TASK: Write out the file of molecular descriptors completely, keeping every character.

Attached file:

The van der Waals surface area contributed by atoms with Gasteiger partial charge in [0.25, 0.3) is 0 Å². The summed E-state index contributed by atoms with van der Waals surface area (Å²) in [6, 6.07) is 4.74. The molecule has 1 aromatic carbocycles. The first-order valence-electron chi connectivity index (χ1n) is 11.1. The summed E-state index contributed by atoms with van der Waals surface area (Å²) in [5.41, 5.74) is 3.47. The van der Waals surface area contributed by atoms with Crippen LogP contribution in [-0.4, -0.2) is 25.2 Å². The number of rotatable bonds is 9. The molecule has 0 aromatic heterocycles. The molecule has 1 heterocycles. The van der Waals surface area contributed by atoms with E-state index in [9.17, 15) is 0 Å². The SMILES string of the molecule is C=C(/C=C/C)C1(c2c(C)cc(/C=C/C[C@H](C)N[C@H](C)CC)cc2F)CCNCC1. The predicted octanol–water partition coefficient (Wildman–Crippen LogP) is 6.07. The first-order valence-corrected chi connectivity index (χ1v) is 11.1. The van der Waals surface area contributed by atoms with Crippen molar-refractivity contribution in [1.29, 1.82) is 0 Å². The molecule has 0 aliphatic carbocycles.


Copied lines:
The van der Waals surface area contributed by atoms with Gasteiger partial charge in [0.25, 0.3) is 0 Å². The summed E-state index contributed by atoms with van der Waals surface area (Å²) in [6, 6.07) is 4.74. The molecule has 1 aromatic carbocycles. The first-order valence-electron chi connectivity index (χ1n) is 11.1. The summed E-state index contributed by atoms with van der Waals surface area (Å²) in [5.41, 5.74) is 3.47. The van der Waals surface area contributed by atoms with Crippen LogP contribution in [-0.4, -0.2) is 25.2 Å². The number of rotatable bonds is 9. The molecule has 0 aromatic heterocycles. The molecule has 1 heterocycles. The van der Waals surface area contributed by atoms with E-state index in [9.17, 15) is 0 Å². The SMILES string of the molecule is C=C(/C=C/C)C1(c2c(C)cc(/C=C/C[C@H](C)N[C@H](C)CC)cc2F)CCNCC1. The predicted octanol–water partition coefficient (Wildman–Crippen LogP) is 6.07. The first-order valence-corrected chi connectivity index (χ1v) is 11.1. The van der Waals surface area contributed by atoms with Crippen molar-refractivity contribution in [1.29, 1.82) is 0 Å². The molecule has 0 aliphatic carbocycles.